Laser welding energy redistribution and weld geometry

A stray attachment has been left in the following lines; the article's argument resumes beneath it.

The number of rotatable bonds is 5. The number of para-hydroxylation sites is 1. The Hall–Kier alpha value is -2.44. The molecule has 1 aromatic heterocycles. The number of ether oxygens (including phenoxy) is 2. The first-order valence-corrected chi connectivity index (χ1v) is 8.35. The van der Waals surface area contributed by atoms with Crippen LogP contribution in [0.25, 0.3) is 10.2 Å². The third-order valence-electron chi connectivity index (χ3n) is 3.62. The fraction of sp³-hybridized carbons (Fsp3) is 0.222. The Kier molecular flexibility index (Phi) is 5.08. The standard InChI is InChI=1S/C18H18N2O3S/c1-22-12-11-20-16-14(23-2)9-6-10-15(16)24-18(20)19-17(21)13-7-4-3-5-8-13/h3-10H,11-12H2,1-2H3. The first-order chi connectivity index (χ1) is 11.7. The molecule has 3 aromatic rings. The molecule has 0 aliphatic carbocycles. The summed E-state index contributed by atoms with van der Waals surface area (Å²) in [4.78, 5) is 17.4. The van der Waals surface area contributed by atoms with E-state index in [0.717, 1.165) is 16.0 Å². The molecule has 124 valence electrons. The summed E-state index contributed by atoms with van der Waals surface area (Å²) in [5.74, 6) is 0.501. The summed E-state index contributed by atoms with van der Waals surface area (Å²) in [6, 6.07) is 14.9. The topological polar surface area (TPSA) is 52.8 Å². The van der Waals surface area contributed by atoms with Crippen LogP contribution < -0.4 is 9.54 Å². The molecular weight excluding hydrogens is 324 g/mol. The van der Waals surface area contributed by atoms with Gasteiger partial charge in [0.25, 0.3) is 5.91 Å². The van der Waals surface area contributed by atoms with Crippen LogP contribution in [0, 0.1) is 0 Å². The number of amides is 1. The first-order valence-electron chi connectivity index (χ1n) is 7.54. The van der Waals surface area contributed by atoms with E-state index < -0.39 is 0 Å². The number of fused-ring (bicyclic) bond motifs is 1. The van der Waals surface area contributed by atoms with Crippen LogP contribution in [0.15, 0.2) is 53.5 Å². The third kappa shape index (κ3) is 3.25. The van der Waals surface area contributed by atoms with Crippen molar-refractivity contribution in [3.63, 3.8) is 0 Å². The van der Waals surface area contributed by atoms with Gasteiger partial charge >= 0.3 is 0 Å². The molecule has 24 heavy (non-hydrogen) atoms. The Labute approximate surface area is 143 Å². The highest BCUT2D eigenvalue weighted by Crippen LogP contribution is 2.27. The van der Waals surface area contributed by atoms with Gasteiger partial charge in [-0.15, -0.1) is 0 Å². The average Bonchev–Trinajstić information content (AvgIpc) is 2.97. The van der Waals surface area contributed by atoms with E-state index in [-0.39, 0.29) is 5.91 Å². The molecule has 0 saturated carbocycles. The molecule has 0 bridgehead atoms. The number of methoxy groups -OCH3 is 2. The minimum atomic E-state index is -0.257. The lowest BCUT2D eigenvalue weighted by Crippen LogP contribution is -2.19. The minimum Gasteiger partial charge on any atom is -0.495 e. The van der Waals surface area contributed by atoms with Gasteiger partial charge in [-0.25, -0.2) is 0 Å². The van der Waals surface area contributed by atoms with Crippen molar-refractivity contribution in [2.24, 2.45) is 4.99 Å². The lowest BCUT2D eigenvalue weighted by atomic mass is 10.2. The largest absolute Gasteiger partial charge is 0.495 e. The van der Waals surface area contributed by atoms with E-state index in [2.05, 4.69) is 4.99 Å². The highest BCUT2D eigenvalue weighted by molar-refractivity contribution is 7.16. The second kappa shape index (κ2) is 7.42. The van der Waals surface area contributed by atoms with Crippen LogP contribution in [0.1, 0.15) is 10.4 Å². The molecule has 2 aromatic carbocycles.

Abstract: Over the past few years laser welding has developed into a process which has a wide range of application over a number of industries. Industrial growth in this area has been stimulated by improvements in production rates and quality but technologically the process is still not fully understood. This work aims to contribute to the understanding of deep penetration laser welding with emphasis on energy redistribution and weld geometry. The seven papers which make up the thesis investigate various aspects of the absorption and redistribution of energy during laser welding. Theoretical and experimental methods have been used to analyze the effects of process parameters on the geometry of the resultant welds. Considerable success has been achieved in matching theoretical predictions to actual results. This work has helped to clarify a number of features of the laser welding process including the following; 1. The effect of process parameters on the efficiency of laser welding. 2. The mechanisms of energy absorption which result in a weld. 3. The effect of an increased external pressure on the laser-material interaction. 4. The effect of thermocapillary flow and how it can be taken advantage of in industrial applications.
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